It is a little harder to get a handle on what to expect from Jarran Reed. Following five years in Seattle and one with the Chiefs, this is his first adventure in a three-man front. Reed projects as the starter opposite Lowery and on paper, is a great fit. At 6’3” and 307 pounds, he has the prototypical size and skill set to be successful in a 2-gap scheme. Reed has also shown the ability to get after the passer at his previous stops. He has 26 career sacks including 10.5 in 2018 and 7 in 2020 while working as the 3-technique tackle in Seattle’s 4-3. His numbers with the Chiefs last year were rather disappointing but there were a lot of other issues involved in that situation beyond Reed. What it comes down to in fantasy terms, is that Reed has the ability and potential to put up good numbers but I am not confident he will be able to overcome the limitations of the scheme and do so. Unless the Packers plan to change up their approach and go with more of an aggressive 1-gap, I see 40 combined tackles and 3-5 sacks as the ceiling for Reed.
The signing of Reed and selection of Devonte Wyatt at the bottom of round one might be signs that the Packers are planning more 1-gap responsibilities. Wyatt’s numbers were modest while at Georgia. As a three-year starter for the Bulldogs, he totaled 113 combined tackles, 5 sacks, and 4 turnovers. Pre-draft scouting reports suggest he is a highly active and disruptive gap-penetrator that plays with great effort but has some issues against double teams. In the short term, Wyatt should see plenty of work as the third defensive end. With both Reed and Lowry set to become free agents at the end of this season, there is a clear past to a starting job for Wyatt in 2023.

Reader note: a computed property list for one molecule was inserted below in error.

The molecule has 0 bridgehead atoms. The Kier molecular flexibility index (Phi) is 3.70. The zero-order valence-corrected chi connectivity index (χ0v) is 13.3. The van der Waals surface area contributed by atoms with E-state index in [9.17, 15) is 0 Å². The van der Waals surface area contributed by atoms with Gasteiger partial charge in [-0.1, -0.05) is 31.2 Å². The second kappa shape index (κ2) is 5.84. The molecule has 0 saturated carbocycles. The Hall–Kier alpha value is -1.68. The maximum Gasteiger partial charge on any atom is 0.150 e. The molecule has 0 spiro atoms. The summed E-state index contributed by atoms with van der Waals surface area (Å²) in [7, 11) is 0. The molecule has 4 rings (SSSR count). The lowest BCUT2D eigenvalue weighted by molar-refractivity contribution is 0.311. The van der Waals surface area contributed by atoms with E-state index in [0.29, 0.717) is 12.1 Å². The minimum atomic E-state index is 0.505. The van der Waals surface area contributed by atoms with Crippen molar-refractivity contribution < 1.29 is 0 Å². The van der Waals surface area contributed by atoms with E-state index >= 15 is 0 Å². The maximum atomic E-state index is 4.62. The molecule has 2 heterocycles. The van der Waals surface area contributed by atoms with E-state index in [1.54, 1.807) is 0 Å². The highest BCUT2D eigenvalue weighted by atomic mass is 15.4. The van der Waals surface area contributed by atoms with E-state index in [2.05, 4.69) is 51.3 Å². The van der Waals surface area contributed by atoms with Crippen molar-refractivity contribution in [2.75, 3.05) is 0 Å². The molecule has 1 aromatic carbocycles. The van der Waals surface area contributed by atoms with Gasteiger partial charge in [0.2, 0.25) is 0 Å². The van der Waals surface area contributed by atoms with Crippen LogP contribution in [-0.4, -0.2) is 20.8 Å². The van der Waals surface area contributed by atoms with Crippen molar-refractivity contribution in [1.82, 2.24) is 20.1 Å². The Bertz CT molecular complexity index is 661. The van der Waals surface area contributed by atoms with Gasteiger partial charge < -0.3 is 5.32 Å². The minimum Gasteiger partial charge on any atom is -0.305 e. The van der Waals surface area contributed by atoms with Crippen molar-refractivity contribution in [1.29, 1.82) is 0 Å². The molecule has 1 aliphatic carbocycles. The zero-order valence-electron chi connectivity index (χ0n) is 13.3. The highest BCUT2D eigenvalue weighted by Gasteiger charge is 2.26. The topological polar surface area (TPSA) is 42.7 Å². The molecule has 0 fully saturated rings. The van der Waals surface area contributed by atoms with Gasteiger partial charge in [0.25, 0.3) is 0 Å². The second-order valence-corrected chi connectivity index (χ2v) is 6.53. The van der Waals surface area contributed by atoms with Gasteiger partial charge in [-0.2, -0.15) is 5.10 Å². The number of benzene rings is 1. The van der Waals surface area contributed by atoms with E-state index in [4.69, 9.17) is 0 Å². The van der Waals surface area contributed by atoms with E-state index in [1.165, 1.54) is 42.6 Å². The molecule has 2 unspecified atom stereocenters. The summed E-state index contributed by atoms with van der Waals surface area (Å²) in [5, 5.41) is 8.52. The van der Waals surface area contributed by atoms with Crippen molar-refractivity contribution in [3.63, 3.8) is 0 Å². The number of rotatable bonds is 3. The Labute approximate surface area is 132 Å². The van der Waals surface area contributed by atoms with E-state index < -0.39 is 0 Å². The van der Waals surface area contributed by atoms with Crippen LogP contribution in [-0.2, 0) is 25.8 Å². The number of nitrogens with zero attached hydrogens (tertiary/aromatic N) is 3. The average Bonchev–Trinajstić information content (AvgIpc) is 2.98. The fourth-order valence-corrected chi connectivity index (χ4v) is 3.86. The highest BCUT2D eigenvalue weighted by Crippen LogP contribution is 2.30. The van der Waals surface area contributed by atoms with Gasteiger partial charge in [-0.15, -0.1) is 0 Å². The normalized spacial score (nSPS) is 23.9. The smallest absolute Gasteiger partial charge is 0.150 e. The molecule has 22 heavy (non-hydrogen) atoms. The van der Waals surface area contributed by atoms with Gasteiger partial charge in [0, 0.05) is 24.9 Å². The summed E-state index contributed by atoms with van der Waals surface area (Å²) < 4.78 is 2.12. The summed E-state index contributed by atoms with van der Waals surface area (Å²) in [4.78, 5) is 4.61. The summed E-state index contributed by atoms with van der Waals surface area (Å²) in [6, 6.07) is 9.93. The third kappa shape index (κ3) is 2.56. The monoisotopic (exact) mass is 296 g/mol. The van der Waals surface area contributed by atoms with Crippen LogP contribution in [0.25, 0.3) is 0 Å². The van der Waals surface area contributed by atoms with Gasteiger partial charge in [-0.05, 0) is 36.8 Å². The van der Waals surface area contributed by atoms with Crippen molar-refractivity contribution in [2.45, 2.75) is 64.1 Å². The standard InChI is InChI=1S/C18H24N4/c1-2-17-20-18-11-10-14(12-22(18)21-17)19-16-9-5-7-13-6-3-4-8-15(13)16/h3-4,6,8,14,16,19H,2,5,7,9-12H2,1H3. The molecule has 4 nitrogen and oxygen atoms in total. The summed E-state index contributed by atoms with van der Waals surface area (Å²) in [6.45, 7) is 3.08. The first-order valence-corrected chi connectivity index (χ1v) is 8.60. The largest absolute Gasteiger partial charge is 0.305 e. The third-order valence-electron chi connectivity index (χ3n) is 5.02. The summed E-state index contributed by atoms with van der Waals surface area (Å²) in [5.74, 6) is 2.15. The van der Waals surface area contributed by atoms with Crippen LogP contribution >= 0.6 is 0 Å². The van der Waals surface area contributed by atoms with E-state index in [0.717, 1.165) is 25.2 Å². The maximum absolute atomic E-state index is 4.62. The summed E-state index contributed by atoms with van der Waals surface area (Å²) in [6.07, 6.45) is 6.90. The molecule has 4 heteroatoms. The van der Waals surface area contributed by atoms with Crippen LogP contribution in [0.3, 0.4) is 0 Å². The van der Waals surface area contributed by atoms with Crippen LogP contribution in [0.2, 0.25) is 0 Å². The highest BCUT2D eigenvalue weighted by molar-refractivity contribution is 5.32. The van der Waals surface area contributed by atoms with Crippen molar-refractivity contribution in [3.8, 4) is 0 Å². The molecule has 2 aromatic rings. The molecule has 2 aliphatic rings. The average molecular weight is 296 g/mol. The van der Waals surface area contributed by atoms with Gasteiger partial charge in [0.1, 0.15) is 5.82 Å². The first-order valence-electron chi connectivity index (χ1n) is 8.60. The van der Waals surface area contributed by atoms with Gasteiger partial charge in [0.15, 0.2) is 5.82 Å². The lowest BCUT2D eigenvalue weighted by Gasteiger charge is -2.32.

There has traditionally been marginal production from the Packers' defensive end positions but Green Bay has one of the best nose tackles in the game. Kenny Clark was a late first-round pick in 2016 and has been well worth the price. Over five seasons as a starter, he has been rock solid on the field and consistently productive in the box scores. From 2017 through 2019, Clark ranked no lower than eighth among interior linemen and inside the top 30 in leagues that lump the positions together. If not for a groin injury he suffered in week one of 2020 and the back injury that bothered Clark for much of last season, that streak would almost certainly have continued. Through six games in 2021, Clark was the number five tackle with an average of 9.8 points per game. After that, he was sporadic at best. The good news here is that the back injury did not require surgery and he should be 100% for the start of camp.